Plant Pathologist Commentary: Small Grains Disease Update 07/08/20
In my travels last week across northern Minnesota, I found little to no disease in the spring wheat trials or fields that I walked. I did find, however, plenty of standing water and drown outs. And, like in the southern part of the state, I did find the first signs of net blotch in barley.
On Monday I revisited the trials in LeCenter and in just 10 days since my last visit Bacterial Leaf Streak (BLS) had made its mark on the spring wheat trial. It was both amazing and disheartening to see how quickly BLS had torn through the canopy of some of the entries. Fortunately, there were also entries that to date had faired much better. These observations have been corroborated by reports from growers in southern Minnesota that have reported BLS to me.
The issue that is even more concerning than BLS is Fusarium Head Blight (FHB). The continued hot and humid weather across much of the state combined with the intermittent thunderstorms has meant and will mean that the risk of FHB infections has increased now to very high for varieties that are rated susceptible to very susceptible to the disease. The risk is now even moderate to high for varieties that are rated moderately susceptible or moderately resistant to FHB in many parts of the state.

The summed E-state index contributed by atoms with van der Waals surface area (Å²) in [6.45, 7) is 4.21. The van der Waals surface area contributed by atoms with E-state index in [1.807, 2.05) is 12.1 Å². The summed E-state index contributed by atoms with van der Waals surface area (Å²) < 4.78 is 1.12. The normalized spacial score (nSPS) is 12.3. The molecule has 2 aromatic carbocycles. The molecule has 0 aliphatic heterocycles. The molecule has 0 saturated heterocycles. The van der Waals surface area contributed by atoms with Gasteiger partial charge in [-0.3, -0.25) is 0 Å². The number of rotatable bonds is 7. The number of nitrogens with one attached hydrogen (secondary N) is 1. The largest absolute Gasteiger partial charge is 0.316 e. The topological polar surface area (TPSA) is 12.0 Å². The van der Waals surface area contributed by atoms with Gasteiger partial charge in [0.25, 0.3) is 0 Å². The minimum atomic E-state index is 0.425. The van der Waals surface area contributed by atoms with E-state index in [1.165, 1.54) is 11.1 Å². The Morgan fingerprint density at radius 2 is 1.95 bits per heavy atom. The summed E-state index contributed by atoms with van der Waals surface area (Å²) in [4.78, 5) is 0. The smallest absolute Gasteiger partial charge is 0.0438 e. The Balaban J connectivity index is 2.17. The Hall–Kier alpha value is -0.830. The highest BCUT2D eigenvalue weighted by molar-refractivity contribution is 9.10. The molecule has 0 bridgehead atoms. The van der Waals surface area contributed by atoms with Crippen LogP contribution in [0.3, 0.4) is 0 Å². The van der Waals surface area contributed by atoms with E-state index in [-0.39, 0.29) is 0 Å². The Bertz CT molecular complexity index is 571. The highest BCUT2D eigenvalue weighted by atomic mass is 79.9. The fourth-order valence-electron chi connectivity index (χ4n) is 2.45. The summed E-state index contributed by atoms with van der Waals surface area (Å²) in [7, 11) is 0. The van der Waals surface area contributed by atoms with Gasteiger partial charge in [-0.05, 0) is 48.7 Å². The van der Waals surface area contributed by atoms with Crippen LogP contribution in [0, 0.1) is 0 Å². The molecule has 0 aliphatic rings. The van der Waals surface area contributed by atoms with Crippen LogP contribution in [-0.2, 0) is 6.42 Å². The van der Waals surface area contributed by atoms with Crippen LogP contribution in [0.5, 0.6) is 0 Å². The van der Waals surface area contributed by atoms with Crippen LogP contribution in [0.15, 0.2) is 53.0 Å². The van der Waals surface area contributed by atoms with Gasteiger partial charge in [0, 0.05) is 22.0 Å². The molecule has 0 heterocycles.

The decision to apply a fungicide to suppress FHB is not a question of ‘if’ but a question of ‘when’ going forward. The immediate forecast continues to be hot and humid with scattered thunderstorms across much of the state. The only fields that are probably exempt are those that are in the pockets across the state that keep missing the thunderstorms and are actually drought-stressed.
The decision on whether to use tebuconazole or Prosaro/Caramba/Miravis Ace has not gotten any easier as the overall health and thus yield potential of the crop has been declining and likely will continue to decline with the continued hot weather and stress caused by the excess water. The later three fungicides each improve suppression of FHB by about 15% to 20% over tebuconazole.